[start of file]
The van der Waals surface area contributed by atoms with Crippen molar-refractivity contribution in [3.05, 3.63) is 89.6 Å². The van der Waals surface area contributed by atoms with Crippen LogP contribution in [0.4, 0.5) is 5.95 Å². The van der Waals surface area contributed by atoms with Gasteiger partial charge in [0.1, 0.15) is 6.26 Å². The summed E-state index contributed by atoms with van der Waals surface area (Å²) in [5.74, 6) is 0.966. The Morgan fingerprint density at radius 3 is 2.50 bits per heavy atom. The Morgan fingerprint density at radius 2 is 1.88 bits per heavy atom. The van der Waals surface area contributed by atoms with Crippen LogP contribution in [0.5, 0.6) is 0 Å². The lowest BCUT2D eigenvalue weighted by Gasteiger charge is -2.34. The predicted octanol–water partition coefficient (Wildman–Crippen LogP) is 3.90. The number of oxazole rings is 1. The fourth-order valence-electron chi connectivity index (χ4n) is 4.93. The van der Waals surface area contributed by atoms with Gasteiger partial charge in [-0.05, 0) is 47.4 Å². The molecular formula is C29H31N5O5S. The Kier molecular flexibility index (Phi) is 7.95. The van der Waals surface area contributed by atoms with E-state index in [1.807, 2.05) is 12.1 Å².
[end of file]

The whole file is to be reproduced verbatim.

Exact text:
The van der Waals surface area contributed by atoms with Crippen molar-refractivity contribution in [3.05, 3.63) is 89.6 Å². The van der Waals surface area contributed by atoms with Crippen LogP contribution in [0.4, 0.5) is 5.95 Å². The van der Waals surface area contributed by atoms with Gasteiger partial charge in [0.1, 0.15) is 6.26 Å². The summed E-state index contributed by atoms with van der Waals surface area (Å²) in [5.74, 6) is 0.966. The Morgan fingerprint density at radius 3 is 2.50 bits per heavy atom. The Morgan fingerprint density at radius 2 is 1.88 bits per heavy atom. The van der Waals surface area contributed by atoms with Crippen LogP contribution in [0.5, 0.6) is 0 Å². The lowest BCUT2D eigenvalue weighted by Gasteiger charge is -2.34. The predicted octanol–water partition coefficient (Wildman–Crippen LogP) is 3.90. The number of oxazole rings is 1. The fourth-order valence-electron chi connectivity index (χ4n) is 4.93. The van der Waals surface area contributed by atoms with Gasteiger partial charge in [-0.05, 0) is 47.4 Å². The molecular formula is C29H31N5O5S. The Kier molecular flexibility index (Phi) is 7.95. The van der Waals surface area contributed by atoms with E-state index in [1.807, 2.05) is 12.1 Å².